‘Operation Love’

As Bernie Stopak sings, he smiles.

And when he smiles, well, that means he’s found that connection, that spark, with his audience.

These days, Bernie Stopak smiles often when he sings. He’s having fun, and so are the folks listening to him.

“I like people and I appreciate what they do,” he said. “If I can connect with them back and forth with the music part of it, I’m happy to do that.”

Stopak, a neurosurgeon who moved to Kauai seven months ago, has been performing original compositions written by him and friend Stef Scaggiari. He’s played at senior centers, Wilcox Hospital and the corrections center.

There are have been tears at times, because his words have landed right in the middle of a few hearts.

“It’s really curious, the reaction I seem to be getting. I like it,” he said.

When his music evokes emotion, it’s doing what he hoped. It’s why he produced a CD of his tunes, “Operation Love.”

It’s more than songs, though. It’s a collection of short prose. It’s a story of young love. Of new love. Of struggling to love, and of finding love again and this time, holding on to love.

“It’s a whole storyline,” he said.

Stopak, involved in neurosurgery since 1969, has performed thousands of operations. He’s consulted with thousands of patients. He’s helped people regain their health. He’s given them hope when there was none.

In a way, he hopes to do the same with his music.

The passion and pride he brought to his work in the medical field is the same he’s brought to the entertainment field. Music, he believes, can be soothing and healing.

The man is a singer, a writer, a performer, a crowd-pleaser and a storyteller.

“I have some wonderful stories people are always interested in,” he said.

Those tales come across in his second album as he sings “his personal journey of life and love with mature songs.”

He’ll be performing a concert 6:30 to 8:30 p.m. Friday at St. Michael and All Angels Episcopal Church in Lihue. The show itself is a little over an hour, so there’s time for interaction later with the crowd.

His music is “optimistic, identifying and appreciating some of the stuff that we’ve been through,” he said.

The 76-year-old is hoping for a good turnout, because he’s been wondering, how does an old guy get any kind of exposure?”

He figured it out.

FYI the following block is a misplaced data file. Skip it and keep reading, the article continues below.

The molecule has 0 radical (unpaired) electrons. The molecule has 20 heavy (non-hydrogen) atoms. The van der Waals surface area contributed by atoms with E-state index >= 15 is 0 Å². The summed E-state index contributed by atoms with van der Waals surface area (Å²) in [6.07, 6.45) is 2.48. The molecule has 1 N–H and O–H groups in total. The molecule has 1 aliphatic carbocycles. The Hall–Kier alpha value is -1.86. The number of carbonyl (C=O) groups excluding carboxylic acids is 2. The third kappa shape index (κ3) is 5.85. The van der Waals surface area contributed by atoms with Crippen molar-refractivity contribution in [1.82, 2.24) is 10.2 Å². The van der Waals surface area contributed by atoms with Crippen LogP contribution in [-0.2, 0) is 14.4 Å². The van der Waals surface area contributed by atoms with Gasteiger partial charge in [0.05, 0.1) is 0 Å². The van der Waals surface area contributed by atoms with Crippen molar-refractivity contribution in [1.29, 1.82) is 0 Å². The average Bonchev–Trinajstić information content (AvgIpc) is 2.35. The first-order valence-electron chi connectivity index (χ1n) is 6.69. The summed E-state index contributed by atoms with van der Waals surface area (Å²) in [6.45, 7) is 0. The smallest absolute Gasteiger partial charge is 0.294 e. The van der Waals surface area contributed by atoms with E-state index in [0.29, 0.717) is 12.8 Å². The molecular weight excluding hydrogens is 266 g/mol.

Write well.

Sing well.

Connect with your audience.

A little self promotion helps.

Curtains up, spotlight is on.

“I’m excited about it and I’ll see what happens,” he said.

His concert won’t be anything too crazy, he says, laughing.

“I’m not going to do a backwards moonwalk on the stage. I’m pretty straightforward,” he said.

During his shows, he likes to ask, how many have been in love?”

Hands go up.

He’ll then ask, how many have struggled with love?

More hands rise.

Those who come to Friday’s show, he said, may identify with issues and love they’ve been through themselves.

“The most rewarding thing with me is that I understand a lot of people,” he said.

“Men have told me, I’m able to express a lot of things that men can’t. That’s one comment that I’ve had,” he said. “I get a big kick out of that, that I’ve touched somebody.”

The CD, Operation Love, takes listener of their own, and it’s why he encourages them to hear to it at one time, one sitting, with their loved one, not in bits and pieces.

“One song leads to the next and the next and the next,” he said.

The first three songs are about falling in love.

The next seven are when everything is perfect.

The next eight are what he called a “series of saloon songs, when things are not so great.”

And the final few speak to two people staying together through thick and thin.

“I narrate the whole thing from beginning to end, so there’s a storyline, with it,” he said.

His dream, he said, is to turn Operation Love into a musical.

A musician, Stopak plays the sax, clarinet and “fools around” with the piano. But Friday, he’s looking forward to this performance as he sings to recorded tracks that offers a chance to chat.

While his medical career dates back more than 50 years, there’s always been music. He worked his way through school playing in bands, and performed at the inauguration of President John F. Kennedy.

Stopak, a professor of neurosurgery at Georgetown Hospital and native of Washington D.C., moved to Lihue with wife Juliet, a radiation oncologist, and 15-year-old son Gabriel. Gabriel, he said, helped put “Operation Love” together.

As a neurosurgeon, Stopak said he was the one you could count on.

“I took care of everybody, whether they could pay me or they couldn’t pay me,” he said, estimating he performed millions in charity work over his career.

“I feel a contact with my patients,” he said.

He hopes to make that same connection with his music. He believes he is. He sees it in their eyes, like a recent Thursday morning at Wilcox.

“I’m catching different eyes,” he said.

And if he needs a reminder of this, there’s always these words spoken by a friend:  “Keep singing. I want to hear how it ends.”

Bernie Stopak is just getting started.


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